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'How did you come to fly-fishing?" Anne-Marie Bakker, fortysomething, flicks a cast into the pool and says, "There was an old boyfriend who..."

I laugh, "Old boyfriends come in handy sometimes."

Bakker is president of the Golden West Women Flyfishers, a club entering its 22nd year of organized fish murder. I walked up to her because I've never seen a woman with long, rust-colored hair wearing a down-to-her-ankles red-and-black paisley dress and calf-length leather shoes, working a fly rod. * * *

"Here beginneth a tretyse of fysshynge wyth an Angle." (Here begins the treatise on fishing with an angle.)

The above is from The Book of St. Albans, originally printed in 1486, in England. The book has three sections: hawking, hunting, and heraldry. Fishing was added in the 1496 edition, which marks the first writing on fishing in the English language. The text was compiled, according to legend, by Dame Juliana Berners, said to have been the abbess of Sopwell Nunnery near St. Albans in Hertfordshire. * * *

Getting back to old boyfriends, Bakker says, "I was just learning how to fish and stuff. I didn't fish much with him. I was working on my master's in environmental management. I was busy with school, so, I treated myself to a five-day learn-to-fish class up in Northern California at Clearwater House. That's where I learned how to fish. One of the instructors ended up being a good friend. He introduced me to the Golden Gate Angling Casting Club and told me about Golden West Women Flyfishers. I joined them both right away."

"When was this?"

"Gosh, I've been fishing for 15 years." * * *

"Then foloweth it that good disportes and honest games: be cause of mannes fayre age and longe lyfe..."

"Thence it follows that good sports and honest games are the cause of a man's happy old age and long life. And therefore, I will now choose among four good sports and honest games: to wit, of hunting, hawking, fishing, and fowling. The best, in my simple opinion, is fishing, called angling, with a rod and a line and a hook." * * *

"What do you like about fishing?"

"I've always been an outdoors person. My family's idea of vacation was camping and hiking, and as we got older, backpacking. I've always been in the outdoors. Fly-fishing lends itself to that."

Hmm. "I can see camping, hiking, and backpacking. Fly-fishing is pretty to watch for awhile. But, most people catch and release, right?"

"Oh, yes."

"I don't get that."

Bakker laughs. "You don't get that part of it?" More laughter. "After a few years' experience, you're not going to be able to eat all those fish. And, the areas that I fish are usually special regulation water, and sometimes I may not know what those regulations are." * * *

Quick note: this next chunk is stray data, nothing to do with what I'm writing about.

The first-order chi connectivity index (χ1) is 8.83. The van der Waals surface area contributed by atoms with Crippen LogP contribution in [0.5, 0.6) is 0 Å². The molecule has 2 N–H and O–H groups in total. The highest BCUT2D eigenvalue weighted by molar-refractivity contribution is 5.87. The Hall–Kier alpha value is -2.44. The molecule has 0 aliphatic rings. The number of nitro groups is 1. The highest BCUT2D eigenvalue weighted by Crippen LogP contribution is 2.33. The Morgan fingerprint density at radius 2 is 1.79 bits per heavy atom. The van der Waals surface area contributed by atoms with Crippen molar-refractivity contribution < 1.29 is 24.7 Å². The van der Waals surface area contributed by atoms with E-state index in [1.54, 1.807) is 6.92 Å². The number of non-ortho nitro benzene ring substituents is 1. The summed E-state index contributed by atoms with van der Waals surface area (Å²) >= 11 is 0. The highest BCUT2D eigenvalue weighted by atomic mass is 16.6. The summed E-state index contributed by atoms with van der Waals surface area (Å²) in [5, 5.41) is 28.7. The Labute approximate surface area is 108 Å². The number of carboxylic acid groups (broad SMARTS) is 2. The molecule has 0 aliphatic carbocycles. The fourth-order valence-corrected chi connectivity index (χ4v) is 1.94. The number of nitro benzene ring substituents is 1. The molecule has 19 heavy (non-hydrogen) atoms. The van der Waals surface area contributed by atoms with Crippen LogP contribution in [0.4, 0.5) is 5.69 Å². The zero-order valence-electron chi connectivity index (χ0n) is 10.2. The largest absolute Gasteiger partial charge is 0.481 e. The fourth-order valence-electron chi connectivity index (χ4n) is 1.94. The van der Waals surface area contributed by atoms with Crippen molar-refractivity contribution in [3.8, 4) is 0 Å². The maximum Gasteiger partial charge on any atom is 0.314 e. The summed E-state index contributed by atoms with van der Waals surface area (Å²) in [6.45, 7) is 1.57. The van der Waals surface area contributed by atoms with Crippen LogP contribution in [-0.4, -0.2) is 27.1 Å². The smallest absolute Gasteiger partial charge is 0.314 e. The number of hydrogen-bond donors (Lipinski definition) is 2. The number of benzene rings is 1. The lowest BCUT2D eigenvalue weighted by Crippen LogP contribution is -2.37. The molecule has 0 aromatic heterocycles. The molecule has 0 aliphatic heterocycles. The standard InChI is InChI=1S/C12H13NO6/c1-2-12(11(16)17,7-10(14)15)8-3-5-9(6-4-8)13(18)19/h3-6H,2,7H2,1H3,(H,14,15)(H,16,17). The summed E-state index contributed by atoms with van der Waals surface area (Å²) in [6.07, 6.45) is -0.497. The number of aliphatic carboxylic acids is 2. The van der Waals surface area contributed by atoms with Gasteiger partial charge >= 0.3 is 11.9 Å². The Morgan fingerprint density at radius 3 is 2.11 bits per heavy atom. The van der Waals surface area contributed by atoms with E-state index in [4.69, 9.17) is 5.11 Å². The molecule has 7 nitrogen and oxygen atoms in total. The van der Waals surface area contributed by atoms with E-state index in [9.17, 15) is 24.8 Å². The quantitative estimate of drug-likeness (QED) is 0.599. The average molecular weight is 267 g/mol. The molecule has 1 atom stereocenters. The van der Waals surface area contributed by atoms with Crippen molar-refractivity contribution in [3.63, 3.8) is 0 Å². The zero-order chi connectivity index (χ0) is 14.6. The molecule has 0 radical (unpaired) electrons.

"IF ye wyl be crafty in angling, ye must first learne to make your harneys..."

"If you want to be crafty in angling, you must first learn to make your tackle, that is, your rod, your lines of different colors. After that, you must know how you should angle, in what place of the water, how deep, and what time of day. For what manner of fish, in what weather; how many impediments there are in the fishing, that is called angling." * * *

"So, the fun part of fishing is..."

Bakker says, "Understanding the river, understanding where the fish might be, understanding the insects in the water that the fish eat."

Doesn't sound like fun. "Are you usually the only woman on the river?"

"No. I belong to a women's fly-fishing club. There are 150-plus of us who are members. We are still the minority, but it's not that unusual to see a couple of women on the river."

"Do women fly-fish differently than men?"

"I don't know. I think women are less competitive about the number of fish they catch, maybe. But, I don't think it's a hard and fast rule. I think they're guys who want to be out there because it's peaceful, quiet. There's a meditation to fishing." * * *

"But the angler will not suffer cold nor discomfort nor anger, unless he be the cause himself. For he can lose at the most only a line or a hook, of which he can have plenty of his own making...at the very least, he has his wholesome and pleasant walk at his ease, and a sweet breath of the fragrant smell of the meadow flowers, to make him hungry. He hears the melodious harmony of birds. He sees the young swans, herons, ducks, coots, and many other birds with their broods.... And if the angler catches fish, surely then there is no happier man."

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